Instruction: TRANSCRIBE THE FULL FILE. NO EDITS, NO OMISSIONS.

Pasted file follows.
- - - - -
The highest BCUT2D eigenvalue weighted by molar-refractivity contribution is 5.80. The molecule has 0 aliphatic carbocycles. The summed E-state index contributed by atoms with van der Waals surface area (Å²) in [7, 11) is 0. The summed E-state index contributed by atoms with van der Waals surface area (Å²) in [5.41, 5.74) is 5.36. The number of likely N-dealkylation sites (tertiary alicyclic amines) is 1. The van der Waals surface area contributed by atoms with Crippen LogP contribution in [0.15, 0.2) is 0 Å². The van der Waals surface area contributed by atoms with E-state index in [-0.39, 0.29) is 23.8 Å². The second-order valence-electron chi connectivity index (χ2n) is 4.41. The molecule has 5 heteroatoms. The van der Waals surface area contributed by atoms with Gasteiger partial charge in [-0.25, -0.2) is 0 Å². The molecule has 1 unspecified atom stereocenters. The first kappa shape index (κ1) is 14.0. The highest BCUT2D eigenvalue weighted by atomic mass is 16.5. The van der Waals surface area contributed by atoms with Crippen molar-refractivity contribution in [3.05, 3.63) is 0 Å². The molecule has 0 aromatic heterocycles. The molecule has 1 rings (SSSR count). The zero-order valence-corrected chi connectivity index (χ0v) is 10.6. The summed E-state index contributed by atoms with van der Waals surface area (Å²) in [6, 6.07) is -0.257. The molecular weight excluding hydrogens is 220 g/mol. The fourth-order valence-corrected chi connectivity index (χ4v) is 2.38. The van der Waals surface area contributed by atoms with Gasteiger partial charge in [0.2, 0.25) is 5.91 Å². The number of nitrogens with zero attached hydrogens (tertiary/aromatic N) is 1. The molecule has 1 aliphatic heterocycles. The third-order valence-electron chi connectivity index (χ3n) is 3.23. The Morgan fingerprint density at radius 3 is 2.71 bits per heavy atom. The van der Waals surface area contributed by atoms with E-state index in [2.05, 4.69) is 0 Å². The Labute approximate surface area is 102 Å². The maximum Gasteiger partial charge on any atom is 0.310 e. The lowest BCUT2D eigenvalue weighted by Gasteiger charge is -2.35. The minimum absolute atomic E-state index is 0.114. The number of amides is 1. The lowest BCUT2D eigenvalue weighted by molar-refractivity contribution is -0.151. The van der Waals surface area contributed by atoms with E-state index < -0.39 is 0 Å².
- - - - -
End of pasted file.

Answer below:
The highest BCUT2D eigenvalue weighted by molar-refractivity contribution is 5.80. The molecule has 0 aliphatic carbocycles. The summed E-state index contributed by atoms with van der Waals surface area (Å²) in [7, 11) is 0. The summed E-state index contributed by atoms with van der Waals surface area (Å²) in [5.41, 5.74) is 5.36. The number of likely N-dealkylation sites (tertiary alicyclic amines) is 1. The van der Waals surface area contributed by atoms with Crippen LogP contribution in [0.15, 0.2) is 0 Å². The van der Waals surface area contributed by atoms with E-state index in [-0.39, 0.29) is 23.8 Å². The second-order valence-electron chi connectivity index (χ2n) is 4.41. The molecule has 5 heteroatoms. The van der Waals surface area contributed by atoms with Gasteiger partial charge in [-0.25, -0.2) is 0 Å². The molecule has 1 unspecified atom stereocenters. The first kappa shape index (κ1) is 14.0. The highest BCUT2D eigenvalue weighted by atomic mass is 16.5. The van der Waals surface area contributed by atoms with Crippen molar-refractivity contribution in [3.05, 3.63) is 0 Å². The molecule has 0 aromatic heterocycles. The molecule has 1 rings (SSSR count). The zero-order valence-corrected chi connectivity index (χ0v) is 10.6. The summed E-state index contributed by atoms with van der Waals surface area (Å²) in [6, 6.07) is -0.257. The molecular weight excluding hydrogens is 220 g/mol. The fourth-order valence-corrected chi connectivity index (χ4v) is 2.38. The van der Waals surface area contributed by atoms with Gasteiger partial charge in [0.2, 0.25) is 5.91 Å². The number of nitrogens with zero attached hydrogens (tertiary/aromatic N) is 1. The molecule has 1 aliphatic heterocycles. The third-order valence-electron chi connectivity index (χ3n) is 3.23. The Morgan fingerprint density at radius 3 is 2.71 bits per heavy atom. The van der Waals surface area contributed by atoms with E-state index in [2.05, 4.69) is 0 Å². The Labute approximate surface area is 102 Å². The maximum Gasteiger partial charge on any atom is 0.310 e. The lowest BCUT2D eigenvalue weighted by Gasteiger charge is -2.35. The minimum absolute atomic E-state index is 0.114. The number of amides is 1. The lowest BCUT2D eigenvalue weighted by molar-refractivity contribution is -0.151. The van der Waals surface area contributed by atoms with E-state index < -0.39 is 0 Å².